In advance of tomorrow's big game, FAIR notes that there's not actually very much evidence behind the "liberal" media assertion that a city that hosts the Super Bowl gets a big economic shot-in-the-arm. Cities can pay out more in security than they get in sales taxes, for example. And folks plug this kind of economic boom, naturally, whenever it's time for the taxpayers to host a tournament or build a new stadium for the home team. FAIR assesses the problem with some generosity (sports reporters may not know economics very well, and news reporters may not know sports very well) and finds some good reporting (and not all from Deadspin or Vice), but, as always, we deserve better.
Michael Strain, in an op-ed somehow entitled "End Obamacare, and People Could Die. That's OK," says it wouldn't be "immoral" to repeal the Affordable Care Act. Then follows a string of lousy analogies (the ACA is nothing like a 10 mph speed limit, for example) and hifalutin talk about the "value of a statistical life," which ordinary Americans, of course, find very persuasive. Also, he doesn't mention single-payer, though one could easily argue that it's immoral to keep an expensive, privately-run health insurance system around to satisfy your political philosophy when a single-payer system could cut health-care costs in half.
The incomparable Jesse Eisinger describes "Wall Street's Latest Housing Trick," the rent-to-own scam, in which you rent a house and also buy an option to buy it later. That "option" is, naturally, to buy the house at a price set above its actual value. Free marketeers of the early 20th century would have described such an option as something that distorted free markets, whereas today's "free" marketeers think banksters should do whatever they want and damn the rest of us. The good news: "People I spoke with said that the big players were not doing rent-to-own." The bad news: yet.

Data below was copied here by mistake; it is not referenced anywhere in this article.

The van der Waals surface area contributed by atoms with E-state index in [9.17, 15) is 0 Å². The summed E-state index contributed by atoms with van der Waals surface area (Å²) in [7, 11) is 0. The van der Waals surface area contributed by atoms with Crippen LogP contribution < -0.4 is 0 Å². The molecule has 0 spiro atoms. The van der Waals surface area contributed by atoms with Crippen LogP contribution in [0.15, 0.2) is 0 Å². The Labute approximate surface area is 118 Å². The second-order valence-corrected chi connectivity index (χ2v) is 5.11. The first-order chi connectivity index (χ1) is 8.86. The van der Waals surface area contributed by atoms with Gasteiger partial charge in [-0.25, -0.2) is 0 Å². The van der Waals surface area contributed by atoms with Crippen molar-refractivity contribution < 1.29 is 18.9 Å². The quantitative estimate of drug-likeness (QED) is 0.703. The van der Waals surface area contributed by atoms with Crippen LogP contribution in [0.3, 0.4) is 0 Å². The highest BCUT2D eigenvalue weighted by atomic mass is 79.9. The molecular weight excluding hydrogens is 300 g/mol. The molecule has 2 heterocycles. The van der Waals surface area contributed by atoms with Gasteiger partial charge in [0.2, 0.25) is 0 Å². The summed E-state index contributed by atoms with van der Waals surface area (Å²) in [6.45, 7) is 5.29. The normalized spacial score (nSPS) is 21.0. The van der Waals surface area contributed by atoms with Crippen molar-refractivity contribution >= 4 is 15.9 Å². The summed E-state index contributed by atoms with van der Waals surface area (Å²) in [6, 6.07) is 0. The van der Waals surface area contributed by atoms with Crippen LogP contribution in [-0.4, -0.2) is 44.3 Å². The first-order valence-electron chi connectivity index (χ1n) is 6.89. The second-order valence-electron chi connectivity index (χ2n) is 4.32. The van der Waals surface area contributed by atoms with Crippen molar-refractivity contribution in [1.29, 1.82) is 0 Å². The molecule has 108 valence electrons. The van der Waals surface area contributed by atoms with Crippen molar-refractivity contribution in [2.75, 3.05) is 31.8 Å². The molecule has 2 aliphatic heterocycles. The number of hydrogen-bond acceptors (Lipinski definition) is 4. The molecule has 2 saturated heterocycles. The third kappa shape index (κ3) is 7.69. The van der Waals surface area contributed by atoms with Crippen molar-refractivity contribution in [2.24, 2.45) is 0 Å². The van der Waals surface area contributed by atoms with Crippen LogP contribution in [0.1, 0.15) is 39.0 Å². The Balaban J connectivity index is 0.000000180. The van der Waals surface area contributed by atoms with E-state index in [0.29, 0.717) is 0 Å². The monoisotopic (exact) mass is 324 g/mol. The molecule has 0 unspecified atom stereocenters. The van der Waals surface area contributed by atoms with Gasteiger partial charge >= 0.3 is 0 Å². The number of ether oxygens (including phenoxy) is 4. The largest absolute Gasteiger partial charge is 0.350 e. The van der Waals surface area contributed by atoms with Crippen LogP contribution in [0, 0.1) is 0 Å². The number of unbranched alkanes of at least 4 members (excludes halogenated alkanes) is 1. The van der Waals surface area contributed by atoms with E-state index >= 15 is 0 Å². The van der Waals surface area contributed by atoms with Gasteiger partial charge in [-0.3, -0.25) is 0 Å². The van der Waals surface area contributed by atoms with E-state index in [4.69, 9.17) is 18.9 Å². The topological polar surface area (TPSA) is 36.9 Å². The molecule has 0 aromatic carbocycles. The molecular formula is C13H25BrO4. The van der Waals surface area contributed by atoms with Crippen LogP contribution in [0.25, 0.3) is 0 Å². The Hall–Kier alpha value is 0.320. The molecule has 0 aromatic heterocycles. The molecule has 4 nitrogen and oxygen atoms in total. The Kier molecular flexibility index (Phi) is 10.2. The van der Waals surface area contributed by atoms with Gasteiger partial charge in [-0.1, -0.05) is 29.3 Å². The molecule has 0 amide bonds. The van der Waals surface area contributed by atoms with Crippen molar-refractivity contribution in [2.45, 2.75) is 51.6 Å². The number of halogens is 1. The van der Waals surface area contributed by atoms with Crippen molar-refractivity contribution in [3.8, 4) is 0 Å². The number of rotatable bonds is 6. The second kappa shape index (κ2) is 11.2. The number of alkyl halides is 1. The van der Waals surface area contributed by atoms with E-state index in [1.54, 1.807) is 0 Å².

Wisconsin Republicans are pushing a bill that would "grade" public schools and then automatically change "failing" schools into charter schools. Which would do nothing for our students, and would divert taxpayer funds into the pockets of charter-school cronies, who, as you know, can declare "success" merely because they can kick failing students out at will, which public schools can't do. That's when states actually hold charter schools to standards like they should, and often they don't. I don't think it would be uncivil to call this a scam.
Finally, Sen. Marco Rubio, who might be running for President in 2016, wants to permanently extend the USA PATRIOT Act and the NSA data-vacuuming program, because, you know, terrorism. Mr. Rubio criticizes President Obama for, I'm guessing, doing what Mr. Rubio wants him to do while being President Obama, and if Mr. Rubio looks to set himself apart from folks like Ted Cruz, who generally opposes Big Gummint surveillance, then he should know that doing so makes him exactly like most other Republican Presidential hopefuls. And when someone asks Marco Rubio why he thinks Big Gummint should spy on ordinary Americans who aren't breaking the law, what does he do then? Hope his charm carries the day? He wouldn't be the first to overestimate the power of charm.